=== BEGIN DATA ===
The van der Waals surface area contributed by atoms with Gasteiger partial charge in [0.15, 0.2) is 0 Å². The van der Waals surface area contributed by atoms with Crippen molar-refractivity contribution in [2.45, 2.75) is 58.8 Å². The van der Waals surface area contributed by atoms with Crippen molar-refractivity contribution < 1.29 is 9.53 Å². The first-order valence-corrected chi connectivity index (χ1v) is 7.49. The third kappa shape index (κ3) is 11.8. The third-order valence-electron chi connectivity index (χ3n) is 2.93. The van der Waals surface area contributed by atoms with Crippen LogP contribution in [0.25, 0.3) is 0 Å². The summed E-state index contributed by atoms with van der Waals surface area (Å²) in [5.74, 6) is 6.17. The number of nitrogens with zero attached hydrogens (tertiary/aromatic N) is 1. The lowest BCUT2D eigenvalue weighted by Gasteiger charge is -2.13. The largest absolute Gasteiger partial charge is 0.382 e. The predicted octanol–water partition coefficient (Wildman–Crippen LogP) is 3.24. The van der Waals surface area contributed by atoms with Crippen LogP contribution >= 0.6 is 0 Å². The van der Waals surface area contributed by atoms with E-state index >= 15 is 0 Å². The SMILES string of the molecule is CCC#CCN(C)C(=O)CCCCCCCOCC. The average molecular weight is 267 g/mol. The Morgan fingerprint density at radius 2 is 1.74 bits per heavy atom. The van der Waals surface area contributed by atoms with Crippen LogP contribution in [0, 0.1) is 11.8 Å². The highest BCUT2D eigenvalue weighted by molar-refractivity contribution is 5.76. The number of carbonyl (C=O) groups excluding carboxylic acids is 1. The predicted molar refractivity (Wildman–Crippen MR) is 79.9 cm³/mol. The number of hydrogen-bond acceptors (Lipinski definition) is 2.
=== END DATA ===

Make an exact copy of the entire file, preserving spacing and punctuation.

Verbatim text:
The van der Waals surface area contributed by atoms with Gasteiger partial charge in [0.15, 0.2) is 0 Å². The van der Waals surface area contributed by atoms with Crippen molar-refractivity contribution in [2.45, 2.75) is 58.8 Å². The van der Waals surface area contributed by atoms with Crippen molar-refractivity contribution < 1.29 is 9.53 Å². The first-order valence-corrected chi connectivity index (χ1v) is 7.49. The third kappa shape index (κ3) is 11.8. The third-order valence-electron chi connectivity index (χ3n) is 2.93. The van der Waals surface area contributed by atoms with Crippen LogP contribution in [0.25, 0.3) is 0 Å². The summed E-state index contributed by atoms with van der Waals surface area (Å²) in [5.74, 6) is 6.17. The number of nitrogens with zero attached hydrogens (tertiary/aromatic N) is 1. The lowest BCUT2D eigenvalue weighted by Gasteiger charge is -2.13. The largest absolute Gasteiger partial charge is 0.382 e. The predicted octanol–water partition coefficient (Wildman–Crippen LogP) is 3.24. The van der Waals surface area contributed by atoms with Crippen LogP contribution >= 0.6 is 0 Å². The van der Waals surface area contributed by atoms with E-state index >= 15 is 0 Å². The SMILES string of the molecule is CCC#CCN(C)C(=O)CCCCCCCOCC. The average molecular weight is 267 g/mol. The Morgan fingerprint density at radius 2 is 1.74 bits per heavy atom. The van der Waals surface area contributed by atoms with Crippen LogP contribution in [0, 0.1) is 11.8 Å². The highest BCUT2D eigenvalue weighted by molar-refractivity contribution is 5.76. The number of carbonyl (C=O) groups excluding carboxylic acids is 1. The predicted molar refractivity (Wildman–Crippen MR) is 79.9 cm³/mol. The number of hydrogen-bond acceptors (Lipinski definition) is 2.